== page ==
A Treat For Students of Greek Lit

Hey there, Greeklings (and everybody else too)!  Guess what I just found?  A guide to free Loeb ebooks: DownLOEBables.  All the books are in the public domain; these are the first editions from 1911 and thereabouts.*  Now you too can have a Loeb library!

As I've mentioned before, I've always coveted the Loeb editions because of their inherent coolness, but they are quite expensive and I really have no excuse for buying books that are half Greek when I can't even hold the whole alphabet in my head. (I've never had any trouble retaining Russian letters--I remember very very little Russian, but can still sound it out just fine.  I don't know why I can't retain the Greek alphabet properly, though I have improved, so maybe there's still hope.)   Then there are the Latin Loeb books--also very cool, but my Latin is pretty much at a kindergarten level.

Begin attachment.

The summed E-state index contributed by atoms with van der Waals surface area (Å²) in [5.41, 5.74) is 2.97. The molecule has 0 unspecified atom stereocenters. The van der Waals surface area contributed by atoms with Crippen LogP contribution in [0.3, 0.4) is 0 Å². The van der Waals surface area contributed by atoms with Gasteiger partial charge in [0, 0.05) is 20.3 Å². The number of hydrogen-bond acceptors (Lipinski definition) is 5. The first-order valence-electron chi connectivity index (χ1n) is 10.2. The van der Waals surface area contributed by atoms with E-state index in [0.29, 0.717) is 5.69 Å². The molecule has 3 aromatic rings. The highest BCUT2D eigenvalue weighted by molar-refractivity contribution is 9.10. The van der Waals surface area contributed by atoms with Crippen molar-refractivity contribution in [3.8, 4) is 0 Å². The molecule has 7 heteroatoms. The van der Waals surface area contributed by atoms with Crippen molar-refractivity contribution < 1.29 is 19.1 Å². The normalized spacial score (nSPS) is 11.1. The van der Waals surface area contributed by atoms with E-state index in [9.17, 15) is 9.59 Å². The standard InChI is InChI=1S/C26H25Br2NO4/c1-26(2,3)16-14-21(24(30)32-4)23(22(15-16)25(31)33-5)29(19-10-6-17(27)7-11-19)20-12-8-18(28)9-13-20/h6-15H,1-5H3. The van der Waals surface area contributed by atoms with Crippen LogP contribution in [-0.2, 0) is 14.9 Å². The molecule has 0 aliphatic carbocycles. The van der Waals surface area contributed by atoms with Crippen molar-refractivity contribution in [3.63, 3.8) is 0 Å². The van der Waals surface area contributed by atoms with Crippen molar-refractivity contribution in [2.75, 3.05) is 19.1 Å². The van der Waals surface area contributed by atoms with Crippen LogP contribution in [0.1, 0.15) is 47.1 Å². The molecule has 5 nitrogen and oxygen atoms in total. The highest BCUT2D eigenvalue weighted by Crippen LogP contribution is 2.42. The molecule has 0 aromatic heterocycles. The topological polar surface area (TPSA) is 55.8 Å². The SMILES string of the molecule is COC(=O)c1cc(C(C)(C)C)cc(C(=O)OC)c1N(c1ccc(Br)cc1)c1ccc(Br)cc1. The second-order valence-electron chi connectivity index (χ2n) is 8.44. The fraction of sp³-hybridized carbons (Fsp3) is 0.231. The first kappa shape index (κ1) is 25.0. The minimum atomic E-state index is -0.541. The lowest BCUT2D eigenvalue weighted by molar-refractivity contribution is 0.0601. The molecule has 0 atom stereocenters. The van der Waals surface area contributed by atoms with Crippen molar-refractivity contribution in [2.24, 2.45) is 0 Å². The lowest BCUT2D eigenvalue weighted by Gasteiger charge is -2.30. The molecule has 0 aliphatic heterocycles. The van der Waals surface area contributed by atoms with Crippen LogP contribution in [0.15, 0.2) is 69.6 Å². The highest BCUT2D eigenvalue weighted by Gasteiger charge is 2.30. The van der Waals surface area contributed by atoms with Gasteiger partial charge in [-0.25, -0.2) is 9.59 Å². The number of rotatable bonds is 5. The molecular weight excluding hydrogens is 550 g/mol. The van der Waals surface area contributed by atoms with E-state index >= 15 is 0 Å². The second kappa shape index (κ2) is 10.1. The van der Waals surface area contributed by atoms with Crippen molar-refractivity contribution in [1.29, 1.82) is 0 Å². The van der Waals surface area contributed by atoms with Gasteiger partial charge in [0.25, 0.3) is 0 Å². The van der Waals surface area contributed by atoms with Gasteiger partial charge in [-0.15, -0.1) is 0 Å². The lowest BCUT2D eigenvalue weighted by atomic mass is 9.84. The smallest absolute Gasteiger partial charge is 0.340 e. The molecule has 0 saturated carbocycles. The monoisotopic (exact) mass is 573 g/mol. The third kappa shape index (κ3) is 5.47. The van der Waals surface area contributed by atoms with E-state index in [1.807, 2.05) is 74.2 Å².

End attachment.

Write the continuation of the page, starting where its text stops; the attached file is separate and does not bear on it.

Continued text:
But now I can have some Loeb books on my tablet, and that is better than not having any at all!  I do not love ebooks more than print copies, and I practically never buy ebooks, but there is one thing that I just think is wonderful, and that's the amazing access to old texts that I cannot get hold of in print. 

If you are even more of a student of Greek, here is a blog post devoted to ebooks for learning the language!

*Since these are the old translations, keep in mind that they are...polite.  Expurgated.  Bowdlerized!  The rude bits are usually dealt with in footnotes, preferably in Greek or Italian or something, to soften the blow and make sure no one can read one unexpectedly.


  1. Thanks for the tip. I love the Greeks Classics that I have read so far. Sometimes when I reread something that I have tried before I like to try a different translation. This should be a helpful source!


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